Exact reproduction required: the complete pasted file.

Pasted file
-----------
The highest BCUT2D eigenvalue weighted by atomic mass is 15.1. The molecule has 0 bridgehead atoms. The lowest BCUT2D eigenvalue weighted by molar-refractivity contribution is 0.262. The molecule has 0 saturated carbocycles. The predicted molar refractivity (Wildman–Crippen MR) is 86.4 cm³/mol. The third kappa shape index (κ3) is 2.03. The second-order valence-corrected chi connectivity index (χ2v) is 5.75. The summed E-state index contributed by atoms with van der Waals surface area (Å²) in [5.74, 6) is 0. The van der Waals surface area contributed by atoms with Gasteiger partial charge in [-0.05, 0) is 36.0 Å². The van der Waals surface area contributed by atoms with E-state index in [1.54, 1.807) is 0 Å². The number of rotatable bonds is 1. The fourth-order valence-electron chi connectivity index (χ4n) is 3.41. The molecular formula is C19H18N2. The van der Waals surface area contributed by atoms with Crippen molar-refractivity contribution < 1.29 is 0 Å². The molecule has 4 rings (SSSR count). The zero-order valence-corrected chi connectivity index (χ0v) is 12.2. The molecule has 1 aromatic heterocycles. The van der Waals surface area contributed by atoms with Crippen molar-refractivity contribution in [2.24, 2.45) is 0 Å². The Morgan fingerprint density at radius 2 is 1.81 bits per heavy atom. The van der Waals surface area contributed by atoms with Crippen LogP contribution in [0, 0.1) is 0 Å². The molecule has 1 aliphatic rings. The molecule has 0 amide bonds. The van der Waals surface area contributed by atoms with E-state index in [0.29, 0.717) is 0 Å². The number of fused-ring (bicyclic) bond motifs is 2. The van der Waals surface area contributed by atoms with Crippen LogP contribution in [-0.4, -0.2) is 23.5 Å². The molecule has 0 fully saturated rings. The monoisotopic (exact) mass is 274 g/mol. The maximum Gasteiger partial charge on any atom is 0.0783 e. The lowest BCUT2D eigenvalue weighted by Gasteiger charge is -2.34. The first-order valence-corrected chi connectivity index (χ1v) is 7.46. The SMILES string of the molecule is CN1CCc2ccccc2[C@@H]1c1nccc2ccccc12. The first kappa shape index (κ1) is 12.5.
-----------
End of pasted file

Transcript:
The highest BCUT2D eigenvalue weighted by atomic mass is 15.1. The molecule has 0 bridgehead atoms. The lowest BCUT2D eigenvalue weighted by molar-refractivity contribution is 0.262. The molecule has 0 saturated carbocycles. The predicted molar refractivity (Wildman–Crippen MR) is 86.4 cm³/mol. The third kappa shape index (κ3) is 2.03. The second-order valence-corrected chi connectivity index (χ2v) is 5.75. The summed E-state index contributed by atoms with van der Waals surface area (Å²) in [5.74, 6) is 0. The van der Waals surface area contributed by atoms with Gasteiger partial charge in [-0.05, 0) is 36.0 Å². The van der Waals surface area contributed by atoms with E-state index in [1.54, 1.807) is 0 Å². The number of rotatable bonds is 1. The fourth-order valence-electron chi connectivity index (χ4n) is 3.41. The molecular formula is C19H18N2. The van der Waals surface area contributed by atoms with Crippen molar-refractivity contribution < 1.29 is 0 Å². The molecule has 4 rings (SSSR count). The zero-order valence-corrected chi connectivity index (χ0v) is 12.2. The molecule has 1 aromatic heterocycles. The van der Waals surface area contributed by atoms with Crippen molar-refractivity contribution in [2.24, 2.45) is 0 Å². The Morgan fingerprint density at radius 2 is 1.81 bits per heavy atom. The van der Waals surface area contributed by atoms with Crippen LogP contribution in [0, 0.1) is 0 Å². The molecule has 1 aliphatic rings. The molecule has 0 amide bonds. The van der Waals surface area contributed by atoms with E-state index in [0.29, 0.717) is 0 Å². The number of fused-ring (bicyclic) bond motifs is 2. The van der Waals surface area contributed by atoms with Crippen LogP contribution in [-0.4, -0.2) is 23.5 Å². The molecule has 0 fully saturated rings. The monoisotopic (exact) mass is 274 g/mol. The maximum Gasteiger partial charge on any atom is 0.0783 e. The lowest BCUT2D eigenvalue weighted by Gasteiger charge is -2.34. The first-order valence-corrected chi connectivity index (χ1v) is 7.46. The SMILES string of the molecule is CN1CCc2ccccc2[C@@H]1c1nccc2ccccc12. The first kappa shape index (κ1) is 12.5.